By Kay Braddock
Montana’s attorney general is stepping into the fray regarding public access on Scenic View Road, according to Judy Beck, communication officer for Attorney General Steve Bullock’s office.
“There is an attorney assigned to this road specifically,” Beck said, acknowledging assistant attorney general Stuart Segrest has been assigned to review the road issue. Segrest has been in contact with Prairie County attorney Becky Convery and has also obtained legal documents compiled by former Prairie County attorney Scott Pederson.
Scenic View Road, which winds through portions of public and private lands, leads to a popular site overlooking the Terry Badlands, which sits on 26 sections of property maintained by the Bureau of Land Management.
The road became a public access issue when last year landowner Michael Karrels installed a cattle guard, gate and private property sign, in the middle of the road which ran through portions of his deeded property. The gate has been locked since the second week of hunting season, at the end November of last year.
The road was built using county funds and has been maintained for over 44 years by county crews and equipment, according to Prairie County road department records.
“Attorney General Bullock is committed to doing everything in his power to guarantee that Montanans have a right to access public lands, rivers and streams,” a written statement submitted by Beck said.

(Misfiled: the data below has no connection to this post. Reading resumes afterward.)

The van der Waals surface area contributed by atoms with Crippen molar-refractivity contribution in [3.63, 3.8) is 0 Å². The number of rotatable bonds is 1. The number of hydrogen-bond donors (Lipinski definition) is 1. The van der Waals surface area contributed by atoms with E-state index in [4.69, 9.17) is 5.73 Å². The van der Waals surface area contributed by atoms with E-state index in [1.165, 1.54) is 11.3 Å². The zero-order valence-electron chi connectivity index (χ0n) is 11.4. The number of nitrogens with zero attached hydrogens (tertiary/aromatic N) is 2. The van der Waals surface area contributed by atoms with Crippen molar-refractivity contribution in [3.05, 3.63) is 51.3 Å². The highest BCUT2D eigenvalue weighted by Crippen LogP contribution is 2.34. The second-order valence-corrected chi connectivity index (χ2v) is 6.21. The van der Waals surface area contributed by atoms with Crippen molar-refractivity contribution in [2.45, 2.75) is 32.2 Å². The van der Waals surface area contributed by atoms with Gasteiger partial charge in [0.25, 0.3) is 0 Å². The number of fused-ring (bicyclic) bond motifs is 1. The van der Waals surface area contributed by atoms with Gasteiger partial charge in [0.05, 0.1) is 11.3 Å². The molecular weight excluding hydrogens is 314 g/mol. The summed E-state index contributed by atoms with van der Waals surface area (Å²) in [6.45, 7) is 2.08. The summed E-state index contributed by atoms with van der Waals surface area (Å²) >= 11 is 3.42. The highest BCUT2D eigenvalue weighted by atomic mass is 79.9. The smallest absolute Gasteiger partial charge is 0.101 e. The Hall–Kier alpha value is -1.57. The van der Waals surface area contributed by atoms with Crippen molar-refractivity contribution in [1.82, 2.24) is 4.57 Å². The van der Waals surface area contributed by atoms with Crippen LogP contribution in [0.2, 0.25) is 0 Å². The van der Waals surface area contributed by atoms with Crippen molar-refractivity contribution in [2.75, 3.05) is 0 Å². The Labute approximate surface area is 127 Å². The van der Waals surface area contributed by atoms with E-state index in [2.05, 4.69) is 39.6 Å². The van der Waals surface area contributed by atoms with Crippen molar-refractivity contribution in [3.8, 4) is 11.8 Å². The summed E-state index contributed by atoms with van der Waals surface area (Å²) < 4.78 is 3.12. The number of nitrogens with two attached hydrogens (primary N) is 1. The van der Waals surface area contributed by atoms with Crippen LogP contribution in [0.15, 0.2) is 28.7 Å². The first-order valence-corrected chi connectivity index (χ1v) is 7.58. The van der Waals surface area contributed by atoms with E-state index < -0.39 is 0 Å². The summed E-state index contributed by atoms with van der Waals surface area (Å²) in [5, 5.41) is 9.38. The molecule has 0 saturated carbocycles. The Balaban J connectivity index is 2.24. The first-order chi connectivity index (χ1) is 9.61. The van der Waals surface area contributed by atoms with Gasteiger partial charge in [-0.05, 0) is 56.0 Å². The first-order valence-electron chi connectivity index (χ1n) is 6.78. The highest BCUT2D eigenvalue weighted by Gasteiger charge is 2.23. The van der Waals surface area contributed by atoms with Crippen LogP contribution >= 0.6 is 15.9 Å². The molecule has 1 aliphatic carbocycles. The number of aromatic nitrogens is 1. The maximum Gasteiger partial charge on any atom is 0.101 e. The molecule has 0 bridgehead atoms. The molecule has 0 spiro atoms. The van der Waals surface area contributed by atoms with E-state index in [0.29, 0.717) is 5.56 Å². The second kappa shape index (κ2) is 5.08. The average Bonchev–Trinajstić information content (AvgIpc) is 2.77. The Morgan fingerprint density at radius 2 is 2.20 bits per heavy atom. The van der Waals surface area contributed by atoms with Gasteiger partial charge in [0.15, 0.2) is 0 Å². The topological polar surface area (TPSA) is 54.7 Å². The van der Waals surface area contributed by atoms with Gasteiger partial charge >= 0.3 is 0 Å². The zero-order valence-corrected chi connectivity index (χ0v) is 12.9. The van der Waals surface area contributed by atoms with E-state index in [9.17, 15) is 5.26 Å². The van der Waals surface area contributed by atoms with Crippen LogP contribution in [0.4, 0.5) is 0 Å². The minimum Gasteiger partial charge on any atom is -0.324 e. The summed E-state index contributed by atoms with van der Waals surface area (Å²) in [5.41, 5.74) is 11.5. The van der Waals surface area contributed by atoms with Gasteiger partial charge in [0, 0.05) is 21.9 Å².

Attempts by the county to receive a legal opinion from Missoula lawyer and road law expert Peter Dayton have thus far proved futile.
“(We) haven’t heard a word,” Convery said, noting commissioners have repeatedly called and e-mailed the attorney.
The county and Karrels agreed to split the legal costs late last year for Dayton’s opinion, which can not be used in court and would merely serve as a guiding post as to how the commission could ultimately act on the matter. The county already paid Dayton $520 in December for his services, according to Prairie County clerk and recorder Toni Kalfell.
Convery is recommending the county submit legal documents to Walter Congdon, a lawyer based in Dell, Montana, who is familiar with public access issues.
Prairie County Commissioner Todd Devlin welcomes the attorney general’s assistance on the issue. He said the BLM is not recognizing county roads throughout the state.
“Somewhere along the line, we’re going to have to get the state to step up to bat and help out the counties,” Devlin said.
Published May 27, 2009